Nowhere has that been so total, say faculty, than in the lead up to the March news of closure.

While the no-confidence vote has no legal muscle to compel the board or college administration to step down or otherwise alter the plans to shut Mills, the faculty says it felt compelled to take this step because the fight goes beyond the college gates–it has broad civic repercussions that the public deserves to understand. These include the growing attack on small liberal arts colleges, which are a vital part of the higher education ecosystem–places where first generation students, marginalized populations, and non-conformists can thrive amid dedicated faculty who support student-centered education and self-discovery.

According to details in a late March statement by faculty leaders, Mills stands out as an Hispanic-serving institution, with a majority population of students of color, and made history as the first women’s college in the country to admit trans and gender-fluid students. As alumna and attorney Alexa Pagonas, one of the key forces in the SaveMills coaltion, sees it, “The founding goal of educating miners’ daughters in the Sierra foothills has been reimagined in recent years through a potent social justice stance that threads throughout the curriculum and public-facing events.”

The disposition of the 135 acres site is also of immediate civic interest. It serves as a natural reservoir for the neighboring area with the confluence of three streams and the formation of marshy Lake Aliso, created when the college dammed Lion Creek in order to promote a constant rate of water flow through the land. This creek drains Laundry Canyon and the former Leona sulphur quarry—once an iron pyrite mine–nearby.

Mills’ stellar, often pathbreaking alumni tell the story of Mills global purpose, from US Congresswoman Barbara Lee to BART Board member Lateefah Simon (the youngest woman to win a MacArthur fellowship) to Grateful Dead drummer Phil Lesh to choreographer Trisha Brown to composer Steve Reich and Dina Kawar, permanent representatitve to Jordan at the UN.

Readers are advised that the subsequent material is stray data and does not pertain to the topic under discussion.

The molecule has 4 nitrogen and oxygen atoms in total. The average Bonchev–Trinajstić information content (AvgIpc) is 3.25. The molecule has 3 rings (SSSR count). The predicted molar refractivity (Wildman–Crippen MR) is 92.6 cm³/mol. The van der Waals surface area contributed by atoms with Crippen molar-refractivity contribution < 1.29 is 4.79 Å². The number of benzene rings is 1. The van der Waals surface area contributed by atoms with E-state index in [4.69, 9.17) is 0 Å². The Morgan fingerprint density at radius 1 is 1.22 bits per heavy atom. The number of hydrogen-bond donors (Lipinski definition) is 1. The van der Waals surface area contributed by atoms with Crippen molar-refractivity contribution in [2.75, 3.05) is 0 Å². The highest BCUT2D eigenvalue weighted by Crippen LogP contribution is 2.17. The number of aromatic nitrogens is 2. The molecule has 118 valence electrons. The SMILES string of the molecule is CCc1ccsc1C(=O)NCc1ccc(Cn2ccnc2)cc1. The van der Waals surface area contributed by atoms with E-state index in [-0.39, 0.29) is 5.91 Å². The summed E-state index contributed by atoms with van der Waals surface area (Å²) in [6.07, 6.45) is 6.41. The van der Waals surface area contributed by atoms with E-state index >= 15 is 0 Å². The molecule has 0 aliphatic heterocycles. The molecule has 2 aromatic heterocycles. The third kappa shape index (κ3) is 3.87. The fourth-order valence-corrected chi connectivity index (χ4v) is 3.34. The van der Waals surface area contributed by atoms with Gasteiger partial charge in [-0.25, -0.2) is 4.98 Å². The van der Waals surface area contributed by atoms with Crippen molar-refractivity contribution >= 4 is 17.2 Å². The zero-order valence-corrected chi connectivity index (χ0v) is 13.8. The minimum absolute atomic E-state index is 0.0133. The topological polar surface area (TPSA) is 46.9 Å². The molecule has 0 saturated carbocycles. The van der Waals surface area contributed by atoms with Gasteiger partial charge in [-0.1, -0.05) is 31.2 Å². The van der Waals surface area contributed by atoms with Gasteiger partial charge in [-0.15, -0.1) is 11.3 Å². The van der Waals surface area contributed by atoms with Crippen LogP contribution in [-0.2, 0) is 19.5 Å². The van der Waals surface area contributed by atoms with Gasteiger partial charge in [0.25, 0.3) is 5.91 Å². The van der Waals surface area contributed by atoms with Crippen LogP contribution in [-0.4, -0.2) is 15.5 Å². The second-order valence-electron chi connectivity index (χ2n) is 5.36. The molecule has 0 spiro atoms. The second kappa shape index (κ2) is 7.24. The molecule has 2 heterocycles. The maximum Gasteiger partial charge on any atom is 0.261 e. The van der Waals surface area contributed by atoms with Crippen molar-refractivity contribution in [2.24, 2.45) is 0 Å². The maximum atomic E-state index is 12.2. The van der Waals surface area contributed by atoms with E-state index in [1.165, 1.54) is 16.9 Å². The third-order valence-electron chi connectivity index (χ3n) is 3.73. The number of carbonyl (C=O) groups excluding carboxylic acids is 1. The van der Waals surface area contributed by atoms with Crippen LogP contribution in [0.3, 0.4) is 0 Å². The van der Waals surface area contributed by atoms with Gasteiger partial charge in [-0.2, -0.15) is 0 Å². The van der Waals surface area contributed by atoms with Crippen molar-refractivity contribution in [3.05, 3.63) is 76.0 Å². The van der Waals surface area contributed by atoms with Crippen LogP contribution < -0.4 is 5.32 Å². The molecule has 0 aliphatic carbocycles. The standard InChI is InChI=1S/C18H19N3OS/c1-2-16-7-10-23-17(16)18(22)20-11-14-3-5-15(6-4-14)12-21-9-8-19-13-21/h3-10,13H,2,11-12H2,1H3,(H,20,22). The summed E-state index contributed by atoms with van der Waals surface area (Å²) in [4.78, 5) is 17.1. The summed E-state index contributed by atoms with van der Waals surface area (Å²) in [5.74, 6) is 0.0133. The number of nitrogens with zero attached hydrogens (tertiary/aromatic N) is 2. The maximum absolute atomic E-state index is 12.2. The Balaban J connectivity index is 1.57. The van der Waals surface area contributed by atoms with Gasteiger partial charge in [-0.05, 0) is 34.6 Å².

The faculy Monday evening report that they took action that they hope preserves Mills College as a singular Institution that Oakland, the Bay Area, the country, and the world cannot afford to lose.


We, the Faculty Executive and Appointment, Promotion, and Tenure Committees, and members of the faculty, hereby state our concerns regarding the leadership of the College.

The following Statement of Particulars will support a motion for a vote of No Confidence at the Faculty Meeting on May 3, 2021:

Whereas, the Provost, President, and Executive Committee of the Board of Trustees have shown a lack of a meaningful vision for a future of the College that can move us forward with strength and conviction;

Whereas, the administration and Board of Trustees’ Financial Stabilization Plan, implemented in 2017, and subsequent MillsNext Strategic Plan have failed to reduce our budget deficit despite unprecedented layoffs of tenured faculty;

Whereas, there has been a steady erosion of shared governance resulting from the President and Provost’s consistent refusal to engage in meaningful collaboration with a majority of faculty on College affairs or to act on ideas put forward by faculty;